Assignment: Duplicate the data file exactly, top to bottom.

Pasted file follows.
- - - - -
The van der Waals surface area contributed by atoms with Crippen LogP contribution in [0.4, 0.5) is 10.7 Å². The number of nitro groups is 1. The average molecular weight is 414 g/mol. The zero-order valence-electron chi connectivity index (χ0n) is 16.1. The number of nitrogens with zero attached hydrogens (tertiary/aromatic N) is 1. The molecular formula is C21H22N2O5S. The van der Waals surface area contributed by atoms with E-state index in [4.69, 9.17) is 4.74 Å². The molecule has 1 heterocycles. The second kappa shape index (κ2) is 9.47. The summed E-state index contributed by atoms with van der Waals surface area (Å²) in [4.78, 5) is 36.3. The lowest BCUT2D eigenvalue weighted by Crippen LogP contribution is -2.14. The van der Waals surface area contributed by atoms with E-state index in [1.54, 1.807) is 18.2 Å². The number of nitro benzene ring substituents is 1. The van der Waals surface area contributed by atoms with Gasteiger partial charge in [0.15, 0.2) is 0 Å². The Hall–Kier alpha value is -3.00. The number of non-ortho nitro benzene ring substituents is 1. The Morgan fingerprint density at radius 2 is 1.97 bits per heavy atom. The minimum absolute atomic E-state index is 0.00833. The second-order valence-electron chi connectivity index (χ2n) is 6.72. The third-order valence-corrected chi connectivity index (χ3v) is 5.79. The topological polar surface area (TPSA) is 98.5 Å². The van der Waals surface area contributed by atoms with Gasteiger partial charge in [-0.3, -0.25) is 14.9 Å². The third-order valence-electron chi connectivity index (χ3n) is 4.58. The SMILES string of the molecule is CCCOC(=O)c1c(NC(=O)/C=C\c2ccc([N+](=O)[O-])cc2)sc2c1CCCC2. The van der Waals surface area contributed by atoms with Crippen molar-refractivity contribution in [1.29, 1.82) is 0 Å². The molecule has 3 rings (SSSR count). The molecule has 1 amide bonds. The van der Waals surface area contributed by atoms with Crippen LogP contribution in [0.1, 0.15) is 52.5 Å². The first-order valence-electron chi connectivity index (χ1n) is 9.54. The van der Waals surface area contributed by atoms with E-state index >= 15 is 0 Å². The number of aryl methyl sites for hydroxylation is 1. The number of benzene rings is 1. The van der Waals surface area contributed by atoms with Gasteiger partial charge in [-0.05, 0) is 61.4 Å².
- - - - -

The van der Waals surface area contributed by atoms with Crippen LogP contribution in [0.4, 0.5) is 10.7 Å². The number of nitro groups is 1. The average molecular weight is 414 g/mol. The zero-order valence-electron chi connectivity index (χ0n) is 16.1. The number of nitrogens with zero attached hydrogens (tertiary/aromatic N) is 1. The molecular formula is C21H22N2O5S. The van der Waals surface area contributed by atoms with E-state index in [4.69, 9.17) is 4.74 Å². The molecule has 1 heterocycles. The second kappa shape index (κ2) is 9.47. The summed E-state index contributed by atoms with van der Waals surface area (Å²) in [4.78, 5) is 36.3. The lowest BCUT2D eigenvalue weighted by Crippen LogP contribution is -2.14. The van der Waals surface area contributed by atoms with E-state index in [1.54, 1.807) is 18.2 Å². The number of nitro benzene ring substituents is 1. The van der Waals surface area contributed by atoms with Gasteiger partial charge in [0.15, 0.2) is 0 Å². The Hall–Kier alpha value is -3.00. The number of non-ortho nitro benzene ring substituents is 1. The Morgan fingerprint density at radius 2 is 1.97 bits per heavy atom. The minimum absolute atomic E-state index is 0.00833. The second-order valence-electron chi connectivity index (χ2n) is 6.72. The third-order valence-corrected chi connectivity index (χ3v) is 5.79. The topological polar surface area (TPSA) is 98.5 Å². The van der Waals surface area contributed by atoms with Gasteiger partial charge in [-0.3, -0.25) is 14.9 Å². The third-order valence-electron chi connectivity index (χ3n) is 4.58. The SMILES string of the molecule is CCCOC(=O)c1c(NC(=O)/C=C\c2ccc([N+](=O)[O-])cc2)sc2c1CCCC2. The van der Waals surface area contributed by atoms with Crippen molar-refractivity contribution in [1.29, 1.82) is 0 Å². The molecule has 3 rings (SSSR count). The molecule has 1 amide bonds. The van der Waals surface area contributed by atoms with Crippen LogP contribution in [0.1, 0.15) is 52.5 Å². The first-order valence-electron chi connectivity index (χ1n) is 9.54. The van der Waals surface area contributed by atoms with E-state index >= 15 is 0 Å². The number of aryl methyl sites for hydroxylation is 1. The number of benzene rings is 1. The van der Waals surface area contributed by atoms with Gasteiger partial charge in [-0.05, 0) is 61.4 Å².